Guest Post: Proper Planning Can Make Your Social Media Strategy More Successful
With the billions of users, businesses often see social media as a tempting panacea for getting more awareness, more customers and more revenue. Since social media spans a variety of platforms and touches a multitude of audiences, its reach is unquestionable. Savvy marketers, brands and business owners are wise to look to social channels as a strategic way to connect with their ideal buyers. And, if words can be powerful via social media, images are even more engaging.
Before you start pumping out a ton of visual content, take a moment to think about what will work best for your brand. Is text most appropriate? When will visual components be more appealing to your audience? When should you combine both? In order to maximize your social media strategy and reach, keep these questions in mind when adding visual elements to your social media content.
Understand Who Views Content
Similarly to how a marketer will email a certain group of people with a particular promotion because they are most likely to respond positively, there are certain demographics that dominate each social channel. For example, Nielsen reports that Pinterest's user base is 70 percent female, which then affects what type of images you use for this demographic. If you’re an athletic apparel brand, for instance, you might use images of strong, capable and appealing women that other ladies aspire to look and perform like.
Conversely, if you look at a platform like Twitter, images hold less sway. With a very diverse audience, you can’t be entirely sure of the age, race or gender of your viewers. Therefore, this channel works well for B2B brands. When incorporating images here, use something like an infographic that presents information concisely and can be easily scanned for key points.
Think About How Content Is Consumed
Sticking with the example of Twitter, the pace of the social media site is very important. With a limited character count of 140, Twitter is naturally much faster paced than the others. People who turn to Twitter as their main source of social interaction are seeking bite-sized pieces of information they can quickly skim. On Facebook, however, your content can be denser, but your images should still be clear and easy to view. Because over one billion users look at Facebook on their mobile devices, take into account that pictures will appear smaller and will likely be scrolled through more quickly than they would on a desktop computer.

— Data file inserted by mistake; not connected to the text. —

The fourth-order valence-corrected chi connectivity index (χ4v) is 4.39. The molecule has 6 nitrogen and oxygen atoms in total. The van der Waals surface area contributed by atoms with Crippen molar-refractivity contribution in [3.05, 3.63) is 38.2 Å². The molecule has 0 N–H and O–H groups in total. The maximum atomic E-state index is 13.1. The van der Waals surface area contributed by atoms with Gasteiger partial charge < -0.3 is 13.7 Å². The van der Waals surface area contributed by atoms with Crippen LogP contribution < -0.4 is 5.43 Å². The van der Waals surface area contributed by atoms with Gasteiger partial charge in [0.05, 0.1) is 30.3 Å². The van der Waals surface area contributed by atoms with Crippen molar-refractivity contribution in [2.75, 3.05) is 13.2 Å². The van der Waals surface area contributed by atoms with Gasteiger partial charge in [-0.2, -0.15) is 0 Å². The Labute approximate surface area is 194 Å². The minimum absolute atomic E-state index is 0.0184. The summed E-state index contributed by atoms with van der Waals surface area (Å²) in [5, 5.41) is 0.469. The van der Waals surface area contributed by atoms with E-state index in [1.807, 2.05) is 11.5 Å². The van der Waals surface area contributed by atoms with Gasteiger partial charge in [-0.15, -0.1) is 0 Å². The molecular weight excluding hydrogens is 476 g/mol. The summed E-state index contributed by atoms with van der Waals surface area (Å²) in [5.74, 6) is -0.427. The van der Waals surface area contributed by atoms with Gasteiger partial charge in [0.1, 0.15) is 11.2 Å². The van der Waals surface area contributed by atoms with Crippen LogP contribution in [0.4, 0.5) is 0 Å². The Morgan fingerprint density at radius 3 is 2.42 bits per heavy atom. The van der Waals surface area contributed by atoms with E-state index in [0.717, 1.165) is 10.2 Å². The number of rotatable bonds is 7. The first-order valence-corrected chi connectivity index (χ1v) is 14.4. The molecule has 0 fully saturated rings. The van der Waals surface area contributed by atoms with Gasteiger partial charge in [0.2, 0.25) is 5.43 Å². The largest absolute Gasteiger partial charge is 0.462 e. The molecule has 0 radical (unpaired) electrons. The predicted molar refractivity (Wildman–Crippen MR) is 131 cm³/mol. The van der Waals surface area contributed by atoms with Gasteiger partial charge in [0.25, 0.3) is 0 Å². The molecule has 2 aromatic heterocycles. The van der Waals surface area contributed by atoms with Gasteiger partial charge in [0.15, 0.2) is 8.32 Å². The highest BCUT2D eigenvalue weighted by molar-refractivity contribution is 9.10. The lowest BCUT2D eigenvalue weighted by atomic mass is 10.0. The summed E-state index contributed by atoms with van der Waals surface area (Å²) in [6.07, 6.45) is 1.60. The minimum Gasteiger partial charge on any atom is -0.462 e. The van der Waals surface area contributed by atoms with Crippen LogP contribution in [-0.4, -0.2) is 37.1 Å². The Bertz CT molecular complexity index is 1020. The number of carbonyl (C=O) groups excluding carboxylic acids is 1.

For Facebook, consider using straightforward graphics that won’t be distorted when seen on a petite screen. A good place for finding these types of images are on a website like Shutterstock, where pictures tend to convey a lot quickly and look very clean.
When approaching a platform like Instagram, however, pictures of people often resonate well. You can be artsier with your images and should try to make them something your audience can relate to. Ben & Jerry’s campaign does a great job of posting idyllic pictures of pleasant settings with a pint of their ice cream front and center. Since they’re on Instagram, their audience is looking for enjoyable images, and who can’t relate to ice cream on the beach? Instagrammers even began sharing their own blissful images with their favorite pints in the shot because they responded so favorably to the campaign.
With so many social media channels, it’s easy to get overwhelmed. Begin by looking at who your ideal buyer is, and then choose the two or three platforms whose demographics match yours. Once you know which channels are best for your end goal, consider the types of images that perform best on each. With a little research and strategy, you can hook your favorite type of customer with a simple GIF. So get posting!
Guest Blogger: Rebecca Hasulak of SocialMonsters.org
Rebecca Hasulak is a prolific writer and dangerous dreamer. She sharpened her skill with the written word while she was an Associate Editor of a beauty and pop culture magazine, and further during her time as a Public Relations Executive. Rebecca now writes and delivers PR services under her business Quotable PR, and is happiest when with her daughter and loved ones. Follow her @BecksChristine.